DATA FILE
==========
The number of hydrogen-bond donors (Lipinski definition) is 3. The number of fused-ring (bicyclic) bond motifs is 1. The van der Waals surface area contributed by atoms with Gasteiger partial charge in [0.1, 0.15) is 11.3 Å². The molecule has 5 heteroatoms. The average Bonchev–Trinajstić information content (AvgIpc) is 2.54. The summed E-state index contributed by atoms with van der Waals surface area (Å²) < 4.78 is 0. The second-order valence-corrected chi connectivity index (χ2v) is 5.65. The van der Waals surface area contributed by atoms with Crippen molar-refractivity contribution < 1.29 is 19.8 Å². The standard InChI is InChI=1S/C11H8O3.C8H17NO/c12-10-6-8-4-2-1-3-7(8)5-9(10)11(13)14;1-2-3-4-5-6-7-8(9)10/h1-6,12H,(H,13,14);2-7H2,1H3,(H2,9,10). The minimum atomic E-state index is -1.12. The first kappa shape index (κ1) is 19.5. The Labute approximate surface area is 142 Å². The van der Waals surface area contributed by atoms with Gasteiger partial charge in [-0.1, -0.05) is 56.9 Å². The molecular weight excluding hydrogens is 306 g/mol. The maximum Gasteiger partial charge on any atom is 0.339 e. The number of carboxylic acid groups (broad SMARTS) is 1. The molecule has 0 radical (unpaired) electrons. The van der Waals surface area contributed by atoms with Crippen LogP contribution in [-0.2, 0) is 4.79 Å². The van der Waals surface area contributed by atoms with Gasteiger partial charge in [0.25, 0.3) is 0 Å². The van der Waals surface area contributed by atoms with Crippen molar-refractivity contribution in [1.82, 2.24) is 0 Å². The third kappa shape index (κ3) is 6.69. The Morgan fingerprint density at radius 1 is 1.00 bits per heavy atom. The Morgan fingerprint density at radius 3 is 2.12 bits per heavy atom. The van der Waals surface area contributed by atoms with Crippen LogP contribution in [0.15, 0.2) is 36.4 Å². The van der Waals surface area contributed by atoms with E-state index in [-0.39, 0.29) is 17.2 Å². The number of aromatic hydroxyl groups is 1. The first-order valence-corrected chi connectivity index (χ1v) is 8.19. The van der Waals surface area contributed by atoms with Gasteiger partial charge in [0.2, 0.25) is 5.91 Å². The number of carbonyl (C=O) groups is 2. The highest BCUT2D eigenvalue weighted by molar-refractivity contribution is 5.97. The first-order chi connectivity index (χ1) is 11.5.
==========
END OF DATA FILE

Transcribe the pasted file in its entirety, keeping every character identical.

The number of hydrogen-bond donors (Lipinski definition) is 3. The number of fused-ring (bicyclic) bond motifs is 1. The van der Waals surface area contributed by atoms with Gasteiger partial charge in [0.1, 0.15) is 11.3 Å². The molecule has 5 heteroatoms. The average Bonchev–Trinajstić information content (AvgIpc) is 2.54. The summed E-state index contributed by atoms with van der Waals surface area (Å²) < 4.78 is 0. The second-order valence-corrected chi connectivity index (χ2v) is 5.65. The van der Waals surface area contributed by atoms with Crippen molar-refractivity contribution < 1.29 is 19.8 Å². The standard InChI is InChI=1S/C11H8O3.C8H17NO/c12-10-6-8-4-2-1-3-7(8)5-9(10)11(13)14;1-2-3-4-5-6-7-8(9)10/h1-6,12H,(H,13,14);2-7H2,1H3,(H2,9,10). The minimum atomic E-state index is -1.12. The first kappa shape index (κ1) is 19.5. The Labute approximate surface area is 142 Å². The van der Waals surface area contributed by atoms with Gasteiger partial charge in [-0.1, -0.05) is 56.9 Å². The molecular weight excluding hydrogens is 306 g/mol. The maximum Gasteiger partial charge on any atom is 0.339 e. The number of carboxylic acid groups (broad SMARTS) is 1. The molecule has 0 radical (unpaired) electrons. The van der Waals surface area contributed by atoms with Crippen LogP contribution in [-0.2, 0) is 4.79 Å². The van der Waals surface area contributed by atoms with Gasteiger partial charge in [0.25, 0.3) is 0 Å². The van der Waals surface area contributed by atoms with Crippen molar-refractivity contribution in [1.82, 2.24) is 0 Å². The third kappa shape index (κ3) is 6.69. The Morgan fingerprint density at radius 1 is 1.00 bits per heavy atom. The Morgan fingerprint density at radius 3 is 2.12 bits per heavy atom. The van der Waals surface area contributed by atoms with Crippen LogP contribution in [0.15, 0.2) is 36.4 Å². The van der Waals surface area contributed by atoms with E-state index in [-0.39, 0.29) is 17.2 Å². The number of aromatic hydroxyl groups is 1. The first-order valence-corrected chi connectivity index (χ1v) is 8.19. The van der Waals surface area contributed by atoms with Gasteiger partial charge in [0.2, 0.25) is 5.91 Å². The number of carbonyl (C=O) groups is 2. The highest BCUT2D eigenvalue weighted by molar-refractivity contribution is 5.97. The first-order chi connectivity index (χ1) is 11.5.